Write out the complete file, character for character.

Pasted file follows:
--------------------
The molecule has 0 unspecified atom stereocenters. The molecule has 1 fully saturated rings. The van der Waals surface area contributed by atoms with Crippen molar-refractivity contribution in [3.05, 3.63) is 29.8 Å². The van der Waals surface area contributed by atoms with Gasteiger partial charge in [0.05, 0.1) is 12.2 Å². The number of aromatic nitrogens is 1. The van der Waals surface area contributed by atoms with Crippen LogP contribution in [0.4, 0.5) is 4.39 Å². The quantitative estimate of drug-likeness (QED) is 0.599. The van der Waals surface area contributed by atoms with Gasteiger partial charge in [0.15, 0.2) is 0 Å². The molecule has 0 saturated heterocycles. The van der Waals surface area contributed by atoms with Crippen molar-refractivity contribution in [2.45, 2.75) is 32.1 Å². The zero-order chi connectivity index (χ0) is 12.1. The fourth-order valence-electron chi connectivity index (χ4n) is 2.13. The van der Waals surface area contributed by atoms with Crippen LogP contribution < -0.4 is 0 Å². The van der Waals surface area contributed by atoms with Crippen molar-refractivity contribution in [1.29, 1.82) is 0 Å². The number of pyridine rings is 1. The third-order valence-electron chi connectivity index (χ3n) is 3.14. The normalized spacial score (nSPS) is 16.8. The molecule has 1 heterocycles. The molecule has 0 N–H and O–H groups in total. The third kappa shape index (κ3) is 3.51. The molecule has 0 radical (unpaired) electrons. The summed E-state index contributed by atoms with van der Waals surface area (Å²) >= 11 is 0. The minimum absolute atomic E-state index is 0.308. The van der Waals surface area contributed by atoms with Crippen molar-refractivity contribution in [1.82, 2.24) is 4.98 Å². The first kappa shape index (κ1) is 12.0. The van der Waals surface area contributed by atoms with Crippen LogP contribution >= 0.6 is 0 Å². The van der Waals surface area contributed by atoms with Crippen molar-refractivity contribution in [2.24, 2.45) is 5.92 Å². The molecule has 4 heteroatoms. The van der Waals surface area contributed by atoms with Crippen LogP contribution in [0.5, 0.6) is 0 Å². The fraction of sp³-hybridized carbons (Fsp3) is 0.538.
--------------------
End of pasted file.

The molecule has 0 unspecified atom stereocenters. The molecule has 1 fully saturated rings. The van der Waals surface area contributed by atoms with Crippen molar-refractivity contribution in [3.05, 3.63) is 29.8 Å². The van der Waals surface area contributed by atoms with Gasteiger partial charge in [0.05, 0.1) is 12.2 Å². The number of aromatic nitrogens is 1. The van der Waals surface area contributed by atoms with Crippen LogP contribution in [0.4, 0.5) is 4.39 Å². The quantitative estimate of drug-likeness (QED) is 0.599. The van der Waals surface area contributed by atoms with Gasteiger partial charge in [0.15, 0.2) is 0 Å². The molecule has 0 saturated heterocycles. The van der Waals surface area contributed by atoms with Crippen molar-refractivity contribution in [2.45, 2.75) is 32.1 Å². The zero-order chi connectivity index (χ0) is 12.1. The fourth-order valence-electron chi connectivity index (χ4n) is 2.13. The van der Waals surface area contributed by atoms with Crippen LogP contribution < -0.4 is 0 Å². The van der Waals surface area contributed by atoms with Crippen molar-refractivity contribution in [1.29, 1.82) is 0 Å². The number of pyridine rings is 1. The third-order valence-electron chi connectivity index (χ3n) is 3.14. The normalized spacial score (nSPS) is 16.8. The molecule has 1 heterocycles. The molecule has 0 N–H and O–H groups in total. The third kappa shape index (κ3) is 3.51. The molecule has 0 radical (unpaired) electrons. The summed E-state index contributed by atoms with van der Waals surface area (Å²) >= 11 is 0. The minimum absolute atomic E-state index is 0.308. The van der Waals surface area contributed by atoms with Crippen molar-refractivity contribution in [1.82, 2.24) is 4.98 Å². The first kappa shape index (κ1) is 12.0. The van der Waals surface area contributed by atoms with Crippen LogP contribution >= 0.6 is 0 Å². The van der Waals surface area contributed by atoms with Crippen molar-refractivity contribution in [2.24, 2.45) is 5.92 Å². The molecule has 4 heteroatoms. The van der Waals surface area contributed by atoms with Crippen LogP contribution in [0.5, 0.6) is 0 Å². The fraction of sp³-hybridized carbons (Fsp3) is 0.538.